Jane Austen, an English noveli…

11 November 2018

    Jane Austen, an English novelist widely recognized for her six major novels, realistically explores several issues in English society, constructing plots with a particular focus on women’s oppressions and gender roles. Oscar Wilde, an Irish poet, playwright as well as a spokesman of aestheticism, similarly provokes the conventional notions of sex and gender in his society through his creative works. This essay will attempt to discuss, ‘to what extent do literary works challenge the sexual or gender norms of their own times and societies and what forms and techniques are deployed in such a challenge’ in four main themes: education, power dynamics, marriage, and aestheticism in Pride and Prejudice by Jane Austen and The Importance of being Earnest by Oscar Wilde, both published in the 19th century.

    During the Victorian Era men and women’s roles and behaviours in British society were well defined. Much differentiated from the earlier centuries when women were allowed to help in the family business while also attending their domestic duties, the 19th century confined their daily responsibilities to overseeing the domestic duties, now mostly carried out by servants. Women, however, received an education as a preparation for their role of ‘Angel in the House’. This entails to the formation of the roles of the two sexes. It supports that the husband is the head of the household and the moral leader of the family while the wife is to fulfil the role of a domestic paragon. Instead of attracting a husband through their domestic abilities, middle-class girls were introduced to accomplishments.

    In Pride and Prejudice, Caroline Bingley, a slightly arrogant character, confidently lists the common extent of skills required by any young lady who considers herself accomplished:

    A woman must have a thorough knowledge of music, singing, drawing

    dancing, and the modern languages, to deserve the world; and besides

    all this, she must possess a certain something in her air and manner of

    walking, the tone of her voice, her address and expressions, or the word

    will be but half deserved (1813, p39).

    As Miss Bingley emphasizes, it was important for a well-educated girl to soften her erudition with a graceful and feminine manner and not devote themselves too enthusiastically to intellectual pursuits and consequently threatening men’s natural intellectual superiority.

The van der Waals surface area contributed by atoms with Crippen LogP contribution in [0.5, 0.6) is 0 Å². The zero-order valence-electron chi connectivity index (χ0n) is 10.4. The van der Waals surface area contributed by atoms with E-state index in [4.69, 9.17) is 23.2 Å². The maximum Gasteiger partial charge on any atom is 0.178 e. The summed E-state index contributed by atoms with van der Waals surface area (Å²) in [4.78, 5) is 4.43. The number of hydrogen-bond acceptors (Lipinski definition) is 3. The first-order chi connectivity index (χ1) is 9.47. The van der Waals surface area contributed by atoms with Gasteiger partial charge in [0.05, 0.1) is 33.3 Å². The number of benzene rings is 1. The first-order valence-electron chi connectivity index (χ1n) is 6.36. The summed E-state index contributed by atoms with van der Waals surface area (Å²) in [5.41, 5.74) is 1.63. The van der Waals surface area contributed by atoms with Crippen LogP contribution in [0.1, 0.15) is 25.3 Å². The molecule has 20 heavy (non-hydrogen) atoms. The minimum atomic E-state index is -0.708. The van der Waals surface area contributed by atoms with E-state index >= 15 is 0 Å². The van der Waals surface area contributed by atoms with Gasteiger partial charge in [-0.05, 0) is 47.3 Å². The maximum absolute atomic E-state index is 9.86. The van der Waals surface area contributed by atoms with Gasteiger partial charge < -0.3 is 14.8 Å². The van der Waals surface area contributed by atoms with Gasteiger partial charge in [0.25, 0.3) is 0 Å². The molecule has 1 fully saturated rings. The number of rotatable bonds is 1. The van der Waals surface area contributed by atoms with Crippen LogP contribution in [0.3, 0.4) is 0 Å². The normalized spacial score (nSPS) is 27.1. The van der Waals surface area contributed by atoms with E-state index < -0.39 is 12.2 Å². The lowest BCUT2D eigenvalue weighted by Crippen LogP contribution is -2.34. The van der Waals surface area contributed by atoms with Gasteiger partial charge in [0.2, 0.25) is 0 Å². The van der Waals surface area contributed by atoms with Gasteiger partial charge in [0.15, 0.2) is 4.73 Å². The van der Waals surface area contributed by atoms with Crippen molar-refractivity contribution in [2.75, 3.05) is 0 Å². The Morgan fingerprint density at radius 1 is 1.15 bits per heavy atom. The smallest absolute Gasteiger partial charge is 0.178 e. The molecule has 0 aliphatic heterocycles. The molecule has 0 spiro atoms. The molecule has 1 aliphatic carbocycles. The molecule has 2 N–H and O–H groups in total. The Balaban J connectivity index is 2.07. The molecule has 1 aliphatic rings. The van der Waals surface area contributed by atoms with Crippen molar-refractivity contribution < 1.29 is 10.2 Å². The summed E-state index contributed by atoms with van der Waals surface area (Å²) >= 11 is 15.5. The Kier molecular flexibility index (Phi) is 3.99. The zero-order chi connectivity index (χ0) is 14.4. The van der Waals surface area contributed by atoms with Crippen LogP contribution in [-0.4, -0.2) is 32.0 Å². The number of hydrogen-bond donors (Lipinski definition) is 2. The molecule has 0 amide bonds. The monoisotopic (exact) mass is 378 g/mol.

The Importance of Being Earnest similarly highlights the significance of a considerable level of female education. Miss Prism, Cecily’s governor, is illustrated as a cultivated woman. Oscar Wilde attempts to humorously and cleverly represent the limitations of educated women who despite their advantages, had to accept the mere job of a governess. Miss Prism’s second occupation is novel writing- she even wrote a three-volume novel. The fact that she confused a baby and a manuscript, symbolizes the confusion of gender roles as women started to value their intellectual capacity and supposedly neglect their families. Moreover, Wilde, using the element of comedy and irony to challenge the gender norms of the Victorian era, writes the words of Lady Bracknell, “education produces no effect” (2018, p12) which state the limited rights women had in education, and juxtaposes with the male role she represents.

    Both Jane Austen and Oscar Wilde made brilliant use of their characters to create great controversy among society’s standards. In both works males and females are allowed to choose their spouses. In Pride and Prejudice Mr. Darcy and Elizabeth made their own decision to marry each other, the first battling against society’s expectations and the second, refusing two proposals to her mother’s dismay. In The Importance of Being Earnest the two couples of Jack and Gwendolen, Algernon and Cecily, in a like manner decide to get married, until Lady Augusta Bracknell attempts to prevent it. This leads to a remarkable example of gender dynamics represented in both works.